Thursday, 26 January 2012

Silly things said by silly people

There are some very silly people out there. Here's a small selection of the silly things they have said to twin mums (and yes; these are all genuine. Some said to me and some from

"When I’m having a bad day I’m just going to think of you" WOW thanks, I’m honoured!

"Do you think you’ll try for twins next time?" If you could let me know how one would go about this seemingly impossible feat

"Are they the same age? … Which one is older?" Weren’t you listening? They’re TWIIIIIIIIIIIINS!

"What do you do in your spare time?" I go to the toilet

"Did you know you were having twins?" Yes, because I had a scan. And looked like a hippo.

"Did you have IVF?" No. But while we’re on the subject of very personal and private health conditions, anything that you would like to discuss?

"Awww *pity face* Is it hard work?" No, because I built a baby pit where they sit in their own poo all day and we chuck in meat twice a week. YES!

‘"Are they twins?" Nope, different fathers

"Have they always been non identical? Even at birth?" Yeah - weird huh?

"If they're supposed to be twins why is one asleep and one awake" Because they're two different babies

“Are they both yours?” Nope, I stole the other one who happens to look just like mine.

 "You’re brave!!!!" Erm, yeah very. I decided to have twins cos I felt brave. Today I don’t feel brave so I'll not bother to look after them

"Are they twins?" No - triplets, I just left the ugly/noisy/grumpy one at home today.

"Are you SURE they're twins" Quite sure thanks

From a mum with a son and daughter 10 months apart - “Mine are practically twins!” – I pointed out she hadn’t carried them at the same time, to which she replied that she “practically had” – I replied that she actually hadn’t

"Must be hard work" Then open door for me and don't tut at me if my pushchair is in the way

“Better you than me” Yes it is better that I had them - could you imagine them having to grow up with you as their parent?

Woman – “are they boy and girl?”
Me – “Yes”
Woman – “are they identical?”
Me –  "Errr no, not really. Because one is a GIRL, and one is a BOY"

Woman – “Did you have IVF?”
Me – “Actually we did”
Woman – “Oh so they not natural children”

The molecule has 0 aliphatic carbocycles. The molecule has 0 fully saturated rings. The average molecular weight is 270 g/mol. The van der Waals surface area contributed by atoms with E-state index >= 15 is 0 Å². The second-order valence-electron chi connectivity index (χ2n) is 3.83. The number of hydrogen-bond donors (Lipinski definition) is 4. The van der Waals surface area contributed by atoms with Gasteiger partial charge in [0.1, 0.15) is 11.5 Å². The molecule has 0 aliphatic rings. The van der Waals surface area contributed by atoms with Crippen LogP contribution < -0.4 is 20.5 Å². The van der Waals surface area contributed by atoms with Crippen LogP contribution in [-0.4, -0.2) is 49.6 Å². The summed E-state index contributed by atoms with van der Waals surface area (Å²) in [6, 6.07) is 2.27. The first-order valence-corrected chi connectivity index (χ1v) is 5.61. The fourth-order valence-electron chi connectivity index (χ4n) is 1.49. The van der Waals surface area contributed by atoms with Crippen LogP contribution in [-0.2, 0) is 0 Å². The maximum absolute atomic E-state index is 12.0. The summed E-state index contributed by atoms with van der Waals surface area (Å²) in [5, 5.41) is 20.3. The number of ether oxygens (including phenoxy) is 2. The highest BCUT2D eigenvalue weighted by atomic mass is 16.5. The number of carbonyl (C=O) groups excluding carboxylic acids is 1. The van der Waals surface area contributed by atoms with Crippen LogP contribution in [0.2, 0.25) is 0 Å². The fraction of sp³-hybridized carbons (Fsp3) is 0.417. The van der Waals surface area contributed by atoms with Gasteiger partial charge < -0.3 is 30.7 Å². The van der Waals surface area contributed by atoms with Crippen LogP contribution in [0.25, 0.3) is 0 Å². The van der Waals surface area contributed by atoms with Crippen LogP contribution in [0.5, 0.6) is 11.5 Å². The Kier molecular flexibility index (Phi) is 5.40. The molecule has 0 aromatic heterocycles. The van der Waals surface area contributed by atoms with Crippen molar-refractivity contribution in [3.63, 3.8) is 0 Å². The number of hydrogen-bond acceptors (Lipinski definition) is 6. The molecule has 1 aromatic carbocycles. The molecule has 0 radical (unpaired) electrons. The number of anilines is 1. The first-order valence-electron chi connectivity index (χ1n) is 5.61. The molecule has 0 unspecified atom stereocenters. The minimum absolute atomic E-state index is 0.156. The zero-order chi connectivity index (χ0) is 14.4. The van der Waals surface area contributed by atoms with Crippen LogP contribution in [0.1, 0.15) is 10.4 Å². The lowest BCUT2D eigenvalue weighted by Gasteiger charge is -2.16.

Me – “Nope - totally unnatural. Actually they’re robots”

"You look very young to have had twins" Older than puberty though, aren't I?

"Did you have IVF?" No, I had S.E.X

"Are they identical?"
"Oh, but they used to be right?” NO, MORON!

"My girl twin is six minutes older than her brother"
“Oh, so I suppose you have to feed her first?” WHAT??

"Are they both yours?" No, one’s mine and the other’s my husband’s

“Double Trouble!” Shut up

“Is it hard work?” Of course it’s flippin’ hard work! One baby must be an f-ing breeze

“Are they identical?”
"Oh.... so they're not quite twins" Yes they are, because they came from one uterus and were born at the same friggin time

“Twins always skip a generation” Skips a generation? Always? Odd because I'm a twin and my Mum's a twin... but OK, well you’re the genetic expert…

Worry, anxiety and feeling like a bad mum

Gosh, what a depressing title for a post! I suppose what I mean to write about is stress, which of course is part and parcel of being a mum, but which is a totally different animal to anything else I had ever experienced.

I was reasonably chilled out during my pregnancy. Once I'd had an early scan to make sure there was actually something in there (two things!), and we'd all survived the following (longest ever) 5 weeks to the 12 week scan, I felt nicely knocked up and fairly relaxed about things. There were the usual worries: how will I cope with two babies? (still no idea), what if I'm a complete wuss in labour? (I was), what if my house is too small (it was - we moved), what if they NEVER come out (they did), how am I going to sleep towards the end? (with difficulty). Generally though I was quite philosophical about the challenges ahead and I was determined to enjoy my pregnancy as it could be my first and last.

I'm not sure what the science is, but some sort of chemical explosion happens when you give birth. As if a tidal wave of hormones isn't enough to deal with, you also become a raging worry-wart (technical term) and start stressing about the most minute and ridiculous things. The first time we went for a walk as a family is a vivid memory for me, not because we ambled through the winter countryside looking like a page in the Boden catalogue, but because I spent the entire time in tears worrying about the pram tipping over and scattering my brood all over the path. Devastating - yes. Likely? Not so much.